Novelists exist in a “what if?” world. Every activity, every random encounter, every stranger walking through a parking lot is fair game for a writer of fiction. So, too, every movie watched and book read becomes the genesis of an idea. A strange synthesis of this happened to me a couple of years ago. I watched two movies and a read a book in one week, and by the week’s end I had a “what if?” story going around in my head.
I saw “Lawrence of Arabia” and “A Dangerous Method” and read “Murder on the Orient Express.” The three merged into an adventure that started in a psychologist’s clinic, moved through a murder on a train and took place in the wild deserts of Syria. I read T.E. Lawrence’s Seven Pillars of Wisdom to get a feel for the time and place and read British Petroleum and the Red Line Agreement to get the facts about the historical and mystery elements of the novel. Then I was ready. I put my hands together, cracked my knuckles, wiggled all ten fingers, and then fired up the keyboard.
In Blue Damask, I tell the story of an Austrian woman who finds the strength and power to overcome uncontrollable events by using her wits, and sometimes her wiles, to outsmart her adversaries by using their own weaknesses against them.
Elsa Schluss spent the Great War in a field hospital as a surgical nurse, sewing together the mangled bodies of soldiers. She worked long hours under trying conditions without complaint, yet doctors considered her a menial worker, not a professional woman with valuable skills. After the war, Elsa entered the University of Vienna to study psychology. She had learned that many wounded soldiers fell apart when the stitches were removed. Now she continues to find it difficult to be taken seriously by the men who rule academia, and her troubles are compounded when her advisor tells her he does not think her dissertation will be accepted as written.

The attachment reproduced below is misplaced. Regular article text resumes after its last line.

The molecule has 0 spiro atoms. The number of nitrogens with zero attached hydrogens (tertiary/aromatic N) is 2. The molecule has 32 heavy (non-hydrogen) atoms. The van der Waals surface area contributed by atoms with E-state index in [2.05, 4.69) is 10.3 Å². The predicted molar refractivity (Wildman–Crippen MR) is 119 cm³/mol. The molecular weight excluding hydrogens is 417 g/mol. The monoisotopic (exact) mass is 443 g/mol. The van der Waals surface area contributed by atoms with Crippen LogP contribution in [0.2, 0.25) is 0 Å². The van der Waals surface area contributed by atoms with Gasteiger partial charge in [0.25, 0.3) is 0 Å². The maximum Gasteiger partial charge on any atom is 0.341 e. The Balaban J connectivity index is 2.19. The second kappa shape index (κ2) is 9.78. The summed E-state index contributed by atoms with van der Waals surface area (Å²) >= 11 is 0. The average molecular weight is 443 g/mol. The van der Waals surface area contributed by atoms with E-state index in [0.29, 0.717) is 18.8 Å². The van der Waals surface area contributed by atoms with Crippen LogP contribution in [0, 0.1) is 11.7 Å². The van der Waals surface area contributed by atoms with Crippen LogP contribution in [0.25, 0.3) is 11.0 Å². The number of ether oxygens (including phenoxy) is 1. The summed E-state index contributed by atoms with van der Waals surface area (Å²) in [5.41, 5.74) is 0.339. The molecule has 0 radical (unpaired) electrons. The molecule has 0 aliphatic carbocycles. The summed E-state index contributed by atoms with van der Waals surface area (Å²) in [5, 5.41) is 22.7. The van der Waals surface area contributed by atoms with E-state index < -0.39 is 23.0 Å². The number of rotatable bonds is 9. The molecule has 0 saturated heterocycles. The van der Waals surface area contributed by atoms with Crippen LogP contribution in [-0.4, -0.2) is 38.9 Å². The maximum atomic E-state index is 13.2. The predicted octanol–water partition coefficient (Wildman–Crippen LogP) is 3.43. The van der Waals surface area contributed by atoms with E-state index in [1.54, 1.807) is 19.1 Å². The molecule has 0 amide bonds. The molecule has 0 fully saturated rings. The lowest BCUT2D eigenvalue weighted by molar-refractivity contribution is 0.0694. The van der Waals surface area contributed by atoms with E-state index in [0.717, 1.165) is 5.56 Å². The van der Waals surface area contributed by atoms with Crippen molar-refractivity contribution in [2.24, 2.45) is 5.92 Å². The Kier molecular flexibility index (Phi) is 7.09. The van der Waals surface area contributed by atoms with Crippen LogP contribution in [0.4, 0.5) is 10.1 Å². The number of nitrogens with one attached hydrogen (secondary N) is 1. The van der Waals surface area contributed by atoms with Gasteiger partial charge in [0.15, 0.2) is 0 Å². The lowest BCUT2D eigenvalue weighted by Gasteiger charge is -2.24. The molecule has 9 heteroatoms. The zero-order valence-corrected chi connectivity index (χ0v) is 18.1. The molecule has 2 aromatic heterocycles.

The story opens as an Englishman in a straightjacket is dumped to the floor of her advisor’s clinic. The British government is so eager to have this man lucid and functioning rationally that they have sent Field Agent Marshall to get it done any way he can. The patient must be brought back from the brink of insanity while traveling by train and ship and car from Vienna to Damascus.
Marshall hires Elsa to take on this challenge, and what at first seems like an excellent case study for her thesis, turns into a wild adventure in the wastelands of Syria during the violent Arab Revolt of 1921. More is at stake than a student’s paper, a man’s sanity, and a field agent’s career. Elsa finds that she is in the midst of multiple mysteries and she must use her wits to sort them out in order to keep herself and her patient alive and get them both safely back to Vienna.
I like how one of my reviewers described her: “the reader is treated to watching Elsa’s transformation from a prim, exquisite psychologist to a ready-for-anything heroine covered with dirt and blood and packing a semi-automatic pistol and willing to use it.”
Annemarie Banks, February 24, 2014